Merhaba, geldiyinic icin tesekkurler. Benim adim Sharon Dent. Ben ana okuluna, birinci ve ikinci sinifa ingilizce ogretiyourum. Su anda Turkce konusuyorum cunku size bilmediyiniz bir dili ogrenmenin nasil hissedildiyini ogrenmenizi istiyorum. Sizin cocuklarinizin butungun ingilizce honusup, ingilizce dinlegip, ingilizce ogreniyo. Cok yorucu dabilir! Hello, I’m Sharon Dent. I teach English in kindergarten, first grade and second grade to children who qualify for ESOL support. I was speaking Turkish to help you understand how your children feel every day at school. They spend their whole day speaking English, listening to English and learning in English. It can be exhausting!
ESOL: English for Speakers of Other Languages EVERY kid at SAS elementary is learning a language: either Chinese or English. Yay! We should all be impressed at what these kids accomplish.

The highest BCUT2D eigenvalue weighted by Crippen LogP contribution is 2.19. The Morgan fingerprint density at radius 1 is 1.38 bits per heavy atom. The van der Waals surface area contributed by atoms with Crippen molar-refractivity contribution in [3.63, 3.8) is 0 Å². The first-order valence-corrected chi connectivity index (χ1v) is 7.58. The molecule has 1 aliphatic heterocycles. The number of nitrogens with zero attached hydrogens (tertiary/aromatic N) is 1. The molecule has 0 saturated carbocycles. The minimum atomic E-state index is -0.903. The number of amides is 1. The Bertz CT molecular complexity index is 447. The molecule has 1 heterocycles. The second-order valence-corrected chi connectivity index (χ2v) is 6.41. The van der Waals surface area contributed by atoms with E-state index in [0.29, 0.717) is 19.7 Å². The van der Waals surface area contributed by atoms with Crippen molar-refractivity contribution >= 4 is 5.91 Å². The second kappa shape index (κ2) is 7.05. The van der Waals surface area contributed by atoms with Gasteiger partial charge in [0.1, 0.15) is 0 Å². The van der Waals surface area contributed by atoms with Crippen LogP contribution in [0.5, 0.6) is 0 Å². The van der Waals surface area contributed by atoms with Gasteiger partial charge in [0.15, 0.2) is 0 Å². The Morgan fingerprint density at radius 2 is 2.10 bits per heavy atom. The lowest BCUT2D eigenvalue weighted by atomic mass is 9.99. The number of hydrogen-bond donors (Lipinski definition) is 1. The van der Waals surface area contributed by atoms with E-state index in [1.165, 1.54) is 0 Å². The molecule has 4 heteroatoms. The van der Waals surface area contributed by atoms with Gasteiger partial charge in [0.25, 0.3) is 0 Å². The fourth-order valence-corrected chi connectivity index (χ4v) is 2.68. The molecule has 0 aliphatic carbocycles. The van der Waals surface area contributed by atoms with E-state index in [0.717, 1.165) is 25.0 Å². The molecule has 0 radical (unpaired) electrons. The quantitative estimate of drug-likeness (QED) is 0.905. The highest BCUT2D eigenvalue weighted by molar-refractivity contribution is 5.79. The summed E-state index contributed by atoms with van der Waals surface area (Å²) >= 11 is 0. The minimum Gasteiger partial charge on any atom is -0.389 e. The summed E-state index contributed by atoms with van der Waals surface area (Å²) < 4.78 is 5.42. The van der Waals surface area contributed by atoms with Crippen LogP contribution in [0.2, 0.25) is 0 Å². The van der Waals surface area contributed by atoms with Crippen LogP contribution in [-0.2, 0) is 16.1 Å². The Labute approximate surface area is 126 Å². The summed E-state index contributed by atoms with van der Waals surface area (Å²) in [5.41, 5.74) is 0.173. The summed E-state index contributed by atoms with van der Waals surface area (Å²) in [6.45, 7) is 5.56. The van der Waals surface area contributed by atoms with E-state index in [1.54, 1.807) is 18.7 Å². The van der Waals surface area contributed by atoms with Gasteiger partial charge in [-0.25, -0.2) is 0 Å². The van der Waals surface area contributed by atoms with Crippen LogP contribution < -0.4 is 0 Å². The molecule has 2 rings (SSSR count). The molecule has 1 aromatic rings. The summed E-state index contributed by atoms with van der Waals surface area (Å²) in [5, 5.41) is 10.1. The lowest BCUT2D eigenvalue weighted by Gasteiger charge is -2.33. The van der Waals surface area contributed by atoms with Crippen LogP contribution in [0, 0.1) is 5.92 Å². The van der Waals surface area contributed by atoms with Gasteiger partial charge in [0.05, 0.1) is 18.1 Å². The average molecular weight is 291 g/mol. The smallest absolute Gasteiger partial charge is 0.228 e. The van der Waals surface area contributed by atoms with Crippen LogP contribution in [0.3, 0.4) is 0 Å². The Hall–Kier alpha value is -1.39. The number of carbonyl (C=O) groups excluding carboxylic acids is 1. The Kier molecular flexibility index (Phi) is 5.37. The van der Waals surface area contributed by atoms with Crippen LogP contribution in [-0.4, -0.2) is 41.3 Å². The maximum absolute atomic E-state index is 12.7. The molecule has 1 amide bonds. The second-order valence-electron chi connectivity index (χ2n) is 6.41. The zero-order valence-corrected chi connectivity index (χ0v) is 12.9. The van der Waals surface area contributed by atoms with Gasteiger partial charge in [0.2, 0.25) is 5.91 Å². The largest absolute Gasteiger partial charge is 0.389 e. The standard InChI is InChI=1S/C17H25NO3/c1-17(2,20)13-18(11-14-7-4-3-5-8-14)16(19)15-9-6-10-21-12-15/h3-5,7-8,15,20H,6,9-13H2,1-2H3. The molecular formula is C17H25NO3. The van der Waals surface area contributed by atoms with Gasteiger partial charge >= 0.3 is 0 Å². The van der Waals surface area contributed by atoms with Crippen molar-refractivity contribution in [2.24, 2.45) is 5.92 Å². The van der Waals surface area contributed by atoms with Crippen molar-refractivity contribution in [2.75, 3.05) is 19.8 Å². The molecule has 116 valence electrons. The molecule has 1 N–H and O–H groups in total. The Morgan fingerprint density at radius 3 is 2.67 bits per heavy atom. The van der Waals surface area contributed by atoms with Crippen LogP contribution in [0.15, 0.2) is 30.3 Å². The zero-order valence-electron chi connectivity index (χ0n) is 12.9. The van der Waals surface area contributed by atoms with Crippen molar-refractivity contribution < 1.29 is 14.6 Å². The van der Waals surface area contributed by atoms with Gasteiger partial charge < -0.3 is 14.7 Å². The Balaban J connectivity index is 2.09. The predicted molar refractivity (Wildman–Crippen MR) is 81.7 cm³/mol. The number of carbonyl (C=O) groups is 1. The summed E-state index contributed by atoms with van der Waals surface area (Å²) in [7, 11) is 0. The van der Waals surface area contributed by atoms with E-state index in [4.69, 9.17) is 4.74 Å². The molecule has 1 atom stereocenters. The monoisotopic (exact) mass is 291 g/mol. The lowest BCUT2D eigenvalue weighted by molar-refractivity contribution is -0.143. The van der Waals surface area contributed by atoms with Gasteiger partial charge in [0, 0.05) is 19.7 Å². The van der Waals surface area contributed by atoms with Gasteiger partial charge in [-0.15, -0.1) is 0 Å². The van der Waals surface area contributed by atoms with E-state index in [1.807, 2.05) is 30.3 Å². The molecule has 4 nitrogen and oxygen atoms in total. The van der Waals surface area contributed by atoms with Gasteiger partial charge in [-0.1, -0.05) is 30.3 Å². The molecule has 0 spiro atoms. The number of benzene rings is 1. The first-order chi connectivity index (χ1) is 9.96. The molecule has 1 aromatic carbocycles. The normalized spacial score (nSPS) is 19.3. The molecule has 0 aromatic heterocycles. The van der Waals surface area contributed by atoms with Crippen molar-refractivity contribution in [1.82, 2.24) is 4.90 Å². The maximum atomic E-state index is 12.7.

Language learning is developmental, and all kids learn at different rates: You can’t force it to go faster. It’s like learning to walk. You can pick a child up and try to make him stand, but if he’s not ready to walk, he won’t do it and you can’t make him do it! It doesn’t mean he’s not as smart as another student, it just means he’s at a different developmental stage. Getting an English tutor and sending a child to weekend English lessons will not help him learn the language any faster. In fact, it may slow down the process if he is getting too much information for his brain to process. Learning to read is a good example: Many parents say to us, “My child is bringing home books that are too easy.” And that may seem true when your child can read all the words very easily. But we want your child to not only read all the words but also understand the story, be able to retell the story in his own words, talk about the characters and the main events in the story, make connections between the story and his own life and otherwise think critically about literature.